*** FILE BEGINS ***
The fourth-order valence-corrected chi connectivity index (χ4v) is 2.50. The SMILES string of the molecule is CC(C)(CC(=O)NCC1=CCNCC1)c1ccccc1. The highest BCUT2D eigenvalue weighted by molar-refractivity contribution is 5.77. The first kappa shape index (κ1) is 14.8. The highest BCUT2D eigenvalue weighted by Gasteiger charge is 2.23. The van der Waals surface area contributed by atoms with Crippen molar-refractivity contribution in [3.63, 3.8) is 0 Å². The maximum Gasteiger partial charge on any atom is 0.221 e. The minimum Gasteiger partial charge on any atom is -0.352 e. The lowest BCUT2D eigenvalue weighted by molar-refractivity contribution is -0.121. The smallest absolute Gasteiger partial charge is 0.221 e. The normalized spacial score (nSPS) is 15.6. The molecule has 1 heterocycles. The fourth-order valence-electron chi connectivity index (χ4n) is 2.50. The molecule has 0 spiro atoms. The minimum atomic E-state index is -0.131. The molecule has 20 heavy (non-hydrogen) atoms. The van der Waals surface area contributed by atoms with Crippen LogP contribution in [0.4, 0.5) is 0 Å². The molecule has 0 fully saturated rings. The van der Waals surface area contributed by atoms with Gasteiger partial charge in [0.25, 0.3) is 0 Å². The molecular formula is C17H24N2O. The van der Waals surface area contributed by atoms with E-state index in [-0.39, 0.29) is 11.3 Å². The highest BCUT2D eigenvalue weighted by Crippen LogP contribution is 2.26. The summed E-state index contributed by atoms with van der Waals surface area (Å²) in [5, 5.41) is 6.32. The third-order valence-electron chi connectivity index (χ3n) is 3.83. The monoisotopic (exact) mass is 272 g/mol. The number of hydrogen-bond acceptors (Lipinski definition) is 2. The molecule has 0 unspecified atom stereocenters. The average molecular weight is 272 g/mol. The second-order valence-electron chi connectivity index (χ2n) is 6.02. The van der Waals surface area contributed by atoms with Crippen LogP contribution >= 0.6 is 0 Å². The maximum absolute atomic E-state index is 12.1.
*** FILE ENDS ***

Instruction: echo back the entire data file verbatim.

The fourth-order valence-corrected chi connectivity index (χ4v) is 2.50. The SMILES string of the molecule is CC(C)(CC(=O)NCC1=CCNCC1)c1ccccc1. The highest BCUT2D eigenvalue weighted by molar-refractivity contribution is 5.77. The first kappa shape index (κ1) is 14.8. The highest BCUT2D eigenvalue weighted by Gasteiger charge is 2.23. The van der Waals surface area contributed by atoms with Crippen molar-refractivity contribution in [3.63, 3.8) is 0 Å². The maximum Gasteiger partial charge on any atom is 0.221 e. The minimum Gasteiger partial charge on any atom is -0.352 e. The lowest BCUT2D eigenvalue weighted by molar-refractivity contribution is -0.121. The smallest absolute Gasteiger partial charge is 0.221 e. The normalized spacial score (nSPS) is 15.6. The molecule has 1 heterocycles. The fourth-order valence-electron chi connectivity index (χ4n) is 2.50. The molecule has 0 spiro atoms. The minimum atomic E-state index is -0.131. The molecule has 20 heavy (non-hydrogen) atoms. The van der Waals surface area contributed by atoms with Crippen LogP contribution in [0.4, 0.5) is 0 Å². The molecule has 0 fully saturated rings. The van der Waals surface area contributed by atoms with Gasteiger partial charge in [0.25, 0.3) is 0 Å². The molecular formula is C17H24N2O. The van der Waals surface area contributed by atoms with E-state index in [-0.39, 0.29) is 11.3 Å². The highest BCUT2D eigenvalue weighted by Crippen LogP contribution is 2.26. The summed E-state index contributed by atoms with van der Waals surface area (Å²) in [5, 5.41) is 6.32. The third-order valence-electron chi connectivity index (χ3n) is 3.83. The monoisotopic (exact) mass is 272 g/mol. The number of hydrogen-bond acceptors (Lipinski definition) is 2. The molecule has 0 unspecified atom stereocenters. The average molecular weight is 272 g/mol. The second-order valence-electron chi connectivity index (χ2n) is 6.02. The van der Waals surface area contributed by atoms with Crippen LogP contribution >= 0.6 is 0 Å². The maximum absolute atomic E-state index is 12.1.